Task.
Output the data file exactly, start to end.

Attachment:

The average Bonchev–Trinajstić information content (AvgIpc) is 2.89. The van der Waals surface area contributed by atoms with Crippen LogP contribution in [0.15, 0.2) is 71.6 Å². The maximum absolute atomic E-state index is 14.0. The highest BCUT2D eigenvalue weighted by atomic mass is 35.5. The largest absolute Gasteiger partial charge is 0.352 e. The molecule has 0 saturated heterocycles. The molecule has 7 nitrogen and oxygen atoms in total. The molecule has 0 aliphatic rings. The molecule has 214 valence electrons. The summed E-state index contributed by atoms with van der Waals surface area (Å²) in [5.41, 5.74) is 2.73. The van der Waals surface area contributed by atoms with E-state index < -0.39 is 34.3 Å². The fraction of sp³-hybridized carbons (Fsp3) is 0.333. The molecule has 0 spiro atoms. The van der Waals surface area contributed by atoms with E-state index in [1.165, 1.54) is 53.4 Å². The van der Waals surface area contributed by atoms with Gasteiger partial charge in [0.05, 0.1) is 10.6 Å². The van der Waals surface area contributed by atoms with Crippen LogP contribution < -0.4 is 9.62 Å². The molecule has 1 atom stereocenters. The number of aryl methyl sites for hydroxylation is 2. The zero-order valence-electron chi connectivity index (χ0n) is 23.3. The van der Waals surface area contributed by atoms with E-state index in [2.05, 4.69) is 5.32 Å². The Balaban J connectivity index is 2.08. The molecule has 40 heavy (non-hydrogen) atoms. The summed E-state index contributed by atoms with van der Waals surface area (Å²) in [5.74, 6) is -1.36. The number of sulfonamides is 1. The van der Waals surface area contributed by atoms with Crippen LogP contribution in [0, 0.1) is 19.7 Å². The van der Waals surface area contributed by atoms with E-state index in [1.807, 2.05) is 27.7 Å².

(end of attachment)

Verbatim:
The average Bonchev–Trinajstić information content (AvgIpc) is 2.89. The van der Waals surface area contributed by atoms with Crippen LogP contribution in [0.15, 0.2) is 71.6 Å². The maximum absolute atomic E-state index is 14.0. The highest BCUT2D eigenvalue weighted by atomic mass is 35.5. The largest absolute Gasteiger partial charge is 0.352 e. The molecule has 0 saturated heterocycles. The molecule has 7 nitrogen and oxygen atoms in total. The molecule has 0 aliphatic rings. The molecule has 214 valence electrons. The summed E-state index contributed by atoms with van der Waals surface area (Å²) in [5.41, 5.74) is 2.73. The van der Waals surface area contributed by atoms with E-state index < -0.39 is 34.3 Å². The fraction of sp³-hybridized carbons (Fsp3) is 0.333. The molecule has 0 spiro atoms. The van der Waals surface area contributed by atoms with E-state index in [1.165, 1.54) is 53.4 Å². The van der Waals surface area contributed by atoms with Gasteiger partial charge in [0.05, 0.1) is 10.6 Å². The van der Waals surface area contributed by atoms with Crippen LogP contribution < -0.4 is 9.62 Å². The molecule has 1 atom stereocenters. The number of aryl methyl sites for hydroxylation is 2. The zero-order valence-electron chi connectivity index (χ0n) is 23.3. The van der Waals surface area contributed by atoms with E-state index in [2.05, 4.69) is 5.32 Å². The Balaban J connectivity index is 2.08. The molecule has 40 heavy (non-hydrogen) atoms. The summed E-state index contributed by atoms with van der Waals surface area (Å²) in [5.74, 6) is -1.36. The number of sulfonamides is 1. The van der Waals surface area contributed by atoms with Crippen LogP contribution in [0, 0.1) is 19.7 Å². The van der Waals surface area contributed by atoms with E-state index in [1.807, 2.05) is 27.7 Å².